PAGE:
I’ve been reading Edublogger’s (www.theedublogger.com) report on educational blogging. Published by Sue Waters, it relates to the picture as it was in 2016. It makes for interesting reading, and I urge you to read the full report. Here are a few of the findings and my thoughts on them.
The majority of respondents told us they mainly used their blogs for: class blogs (31.5%), class blogs with individual student blogs (19.2%), and for student blogs (17%); many also had their own personal blog (15.7%).
The figure for class blogs is quite impressive, but I have to say that I’m a little surprised, and even disappointed, that more teachers aren’t blogging themselves. I think all teachers should blog. It’s a good way of reflecting on your practice.
Mind you, it has to be acknowledged that this survey into blogging focuses only on blogging. It may well be that many of the roughly 85 percent of teachers who say they don’t have their own personal blog do much of their thinking out loud on Facebook or Twitter. Also, the statistic of 15.7 percent relates to a personal blog; maybe a lot of teachers write blog posts elsewhere, such as on Medium.
Student class blogs were used for: assignments and class news (42.7%), [to] share information with families (37.3%), and [to] share links and resources (33.1%).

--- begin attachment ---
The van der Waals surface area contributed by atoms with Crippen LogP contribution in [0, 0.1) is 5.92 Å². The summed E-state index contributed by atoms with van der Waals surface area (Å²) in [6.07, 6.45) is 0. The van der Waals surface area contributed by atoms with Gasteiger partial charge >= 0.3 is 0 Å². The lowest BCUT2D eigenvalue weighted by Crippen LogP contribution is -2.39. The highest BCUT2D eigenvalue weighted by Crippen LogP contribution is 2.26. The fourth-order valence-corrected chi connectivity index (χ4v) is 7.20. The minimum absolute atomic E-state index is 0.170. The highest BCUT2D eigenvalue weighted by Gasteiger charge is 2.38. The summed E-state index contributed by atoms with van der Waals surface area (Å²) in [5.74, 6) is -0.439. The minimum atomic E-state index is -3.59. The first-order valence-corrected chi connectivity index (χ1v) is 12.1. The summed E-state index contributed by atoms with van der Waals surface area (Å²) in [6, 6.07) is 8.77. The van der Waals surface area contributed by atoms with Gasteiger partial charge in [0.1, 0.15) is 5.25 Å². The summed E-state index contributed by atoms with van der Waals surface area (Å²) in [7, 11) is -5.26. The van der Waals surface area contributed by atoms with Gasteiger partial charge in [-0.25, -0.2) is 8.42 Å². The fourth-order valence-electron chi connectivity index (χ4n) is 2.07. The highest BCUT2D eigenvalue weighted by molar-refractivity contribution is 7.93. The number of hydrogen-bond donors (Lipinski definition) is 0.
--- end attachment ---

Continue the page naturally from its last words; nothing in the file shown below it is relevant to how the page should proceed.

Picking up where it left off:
I think blogging is a great tool for undertaking assignments. If you encourage students to write a blog post every week over the course of a six-week project, both you and they have a record of what they learned, and how their project and their thinking developed. It’s a way of maintaining a project record without the associated boredom!
When I taught and my students did six-week projects, I had them write down at the end of each lesson what they accomplished and what they intended to do next. That also provided them with their homework. For example, if they intended to create a spreadsheet next lesson, the homework they set themselves might be to research and find the data required for populating the spreadsheet. If blogging had been around in those days, I’d have asked them to write up a blog post each time. That would have had the additional advantage of making it easy for parents and the principal to see what they’d been doing.
The report includes reasons to blog, and also blogs you ought to look at. I was delighted to see that one of them is Kathy Cassidy’s class blog. Kath has been doing wonderful things with five-and six-year-old students, which she wrote about in The Amazing Web 2.0 Projects Book.
There are also examples of students’ blogs, all of which are well-written, although it’s disappointing that there are so few cited (just five) and that a couple of them have not been updated for well over a year. And if you become tired of reading about blogging, the report includes videos. All in all, the educational blogging report is a good read and will give you lots of food for thought.
Terry Freedman is an independent educational ICT consultant with over 35 years of experience in education. He publishes the ICT in Education website and the newsletter “Digital Education.”